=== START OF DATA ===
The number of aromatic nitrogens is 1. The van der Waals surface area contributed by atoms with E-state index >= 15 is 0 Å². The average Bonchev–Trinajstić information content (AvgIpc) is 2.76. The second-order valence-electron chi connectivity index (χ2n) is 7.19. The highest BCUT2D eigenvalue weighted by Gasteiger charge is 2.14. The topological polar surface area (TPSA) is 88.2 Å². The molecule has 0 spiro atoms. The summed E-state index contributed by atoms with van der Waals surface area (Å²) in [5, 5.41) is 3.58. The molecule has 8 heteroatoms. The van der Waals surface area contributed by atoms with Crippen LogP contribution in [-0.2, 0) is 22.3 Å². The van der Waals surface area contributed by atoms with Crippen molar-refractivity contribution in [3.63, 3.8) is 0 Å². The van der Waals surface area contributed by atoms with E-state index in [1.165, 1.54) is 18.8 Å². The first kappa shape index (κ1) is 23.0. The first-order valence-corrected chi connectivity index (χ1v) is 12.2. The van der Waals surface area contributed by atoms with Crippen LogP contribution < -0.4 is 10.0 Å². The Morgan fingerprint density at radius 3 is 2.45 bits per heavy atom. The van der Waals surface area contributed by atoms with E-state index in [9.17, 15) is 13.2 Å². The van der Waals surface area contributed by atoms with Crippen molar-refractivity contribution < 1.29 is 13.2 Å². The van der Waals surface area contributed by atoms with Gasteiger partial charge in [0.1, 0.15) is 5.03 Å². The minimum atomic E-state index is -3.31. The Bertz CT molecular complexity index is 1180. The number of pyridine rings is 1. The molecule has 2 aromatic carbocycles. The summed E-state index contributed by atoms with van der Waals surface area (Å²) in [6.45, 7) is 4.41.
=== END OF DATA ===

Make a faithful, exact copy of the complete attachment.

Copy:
The number of aromatic nitrogens is 1. The van der Waals surface area contributed by atoms with E-state index >= 15 is 0 Å². The average Bonchev–Trinajstić information content (AvgIpc) is 2.76. The second-order valence-electron chi connectivity index (χ2n) is 7.19. The highest BCUT2D eigenvalue weighted by Gasteiger charge is 2.14. The topological polar surface area (TPSA) is 88.2 Å². The molecule has 0 spiro atoms. The summed E-state index contributed by atoms with van der Waals surface area (Å²) in [5, 5.41) is 3.58. The molecule has 8 heteroatoms. The van der Waals surface area contributed by atoms with Crippen LogP contribution in [-0.2, 0) is 22.3 Å². The van der Waals surface area contributed by atoms with Crippen molar-refractivity contribution in [3.63, 3.8) is 0 Å². The van der Waals surface area contributed by atoms with E-state index in [1.165, 1.54) is 18.8 Å². The first kappa shape index (κ1) is 23.0. The first-order valence-corrected chi connectivity index (χ1v) is 12.2. The van der Waals surface area contributed by atoms with Crippen LogP contribution < -0.4 is 10.0 Å². The Morgan fingerprint density at radius 3 is 2.45 bits per heavy atom. The van der Waals surface area contributed by atoms with E-state index in [9.17, 15) is 13.2 Å². The van der Waals surface area contributed by atoms with Crippen molar-refractivity contribution < 1.29 is 13.2 Å². The van der Waals surface area contributed by atoms with Gasteiger partial charge in [0.1, 0.15) is 5.03 Å². The minimum atomic E-state index is -3.31. The Bertz CT molecular complexity index is 1180. The number of pyridine rings is 1. The molecule has 2 aromatic carbocycles. The summed E-state index contributed by atoms with van der Waals surface area (Å²) in [6.45, 7) is 4.41.